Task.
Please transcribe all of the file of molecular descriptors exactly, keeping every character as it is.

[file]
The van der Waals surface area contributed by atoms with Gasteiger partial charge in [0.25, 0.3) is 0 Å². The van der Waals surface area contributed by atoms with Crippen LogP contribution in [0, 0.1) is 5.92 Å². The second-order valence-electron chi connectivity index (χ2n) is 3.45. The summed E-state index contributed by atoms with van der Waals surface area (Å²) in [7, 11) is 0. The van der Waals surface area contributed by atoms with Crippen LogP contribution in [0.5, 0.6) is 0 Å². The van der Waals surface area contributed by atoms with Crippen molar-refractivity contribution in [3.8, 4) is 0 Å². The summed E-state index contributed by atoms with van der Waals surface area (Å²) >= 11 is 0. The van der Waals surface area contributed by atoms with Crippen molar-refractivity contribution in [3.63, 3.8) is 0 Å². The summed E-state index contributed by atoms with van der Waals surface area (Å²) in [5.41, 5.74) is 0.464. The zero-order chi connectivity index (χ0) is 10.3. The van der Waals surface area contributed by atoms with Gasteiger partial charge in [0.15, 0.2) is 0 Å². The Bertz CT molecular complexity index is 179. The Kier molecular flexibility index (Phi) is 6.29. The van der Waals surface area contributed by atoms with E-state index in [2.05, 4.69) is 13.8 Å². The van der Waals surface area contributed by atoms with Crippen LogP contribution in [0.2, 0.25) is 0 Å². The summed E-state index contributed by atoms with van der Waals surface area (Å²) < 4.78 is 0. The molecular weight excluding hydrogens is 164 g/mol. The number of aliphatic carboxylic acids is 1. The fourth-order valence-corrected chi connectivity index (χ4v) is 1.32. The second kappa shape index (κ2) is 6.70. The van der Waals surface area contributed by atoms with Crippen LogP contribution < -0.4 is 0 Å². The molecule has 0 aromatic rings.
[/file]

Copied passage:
The van der Waals surface area contributed by atoms with Gasteiger partial charge in [0.25, 0.3) is 0 Å². The van der Waals surface area contributed by atoms with Crippen LogP contribution in [0, 0.1) is 5.92 Å². The second-order valence-electron chi connectivity index (χ2n) is 3.45. The summed E-state index contributed by atoms with van der Waals surface area (Å²) in [7, 11) is 0. The van der Waals surface area contributed by atoms with Crippen LogP contribution in [0.5, 0.6) is 0 Å². The van der Waals surface area contributed by atoms with Crippen molar-refractivity contribution in [3.8, 4) is 0 Å². The summed E-state index contributed by atoms with van der Waals surface area (Å²) >= 11 is 0. The van der Waals surface area contributed by atoms with Crippen molar-refractivity contribution in [3.63, 3.8) is 0 Å². The summed E-state index contributed by atoms with van der Waals surface area (Å²) in [5.41, 5.74) is 0.464. The zero-order chi connectivity index (χ0) is 10.3. The van der Waals surface area contributed by atoms with Gasteiger partial charge in [0.15, 0.2) is 0 Å². The Bertz CT molecular complexity index is 179. The Kier molecular flexibility index (Phi) is 6.29. The van der Waals surface area contributed by atoms with E-state index in [2.05, 4.69) is 13.8 Å². The van der Waals surface area contributed by atoms with Crippen LogP contribution in [0.2, 0.25) is 0 Å². The summed E-state index contributed by atoms with van der Waals surface area (Å²) < 4.78 is 0. The molecular weight excluding hydrogens is 164 g/mol. The number of aliphatic carboxylic acids is 1. The fourth-order valence-corrected chi connectivity index (χ4v) is 1.32. The second kappa shape index (κ2) is 6.70. The van der Waals surface area contributed by atoms with Crippen LogP contribution < -0.4 is 0 Å². The molecule has 0 aromatic rings.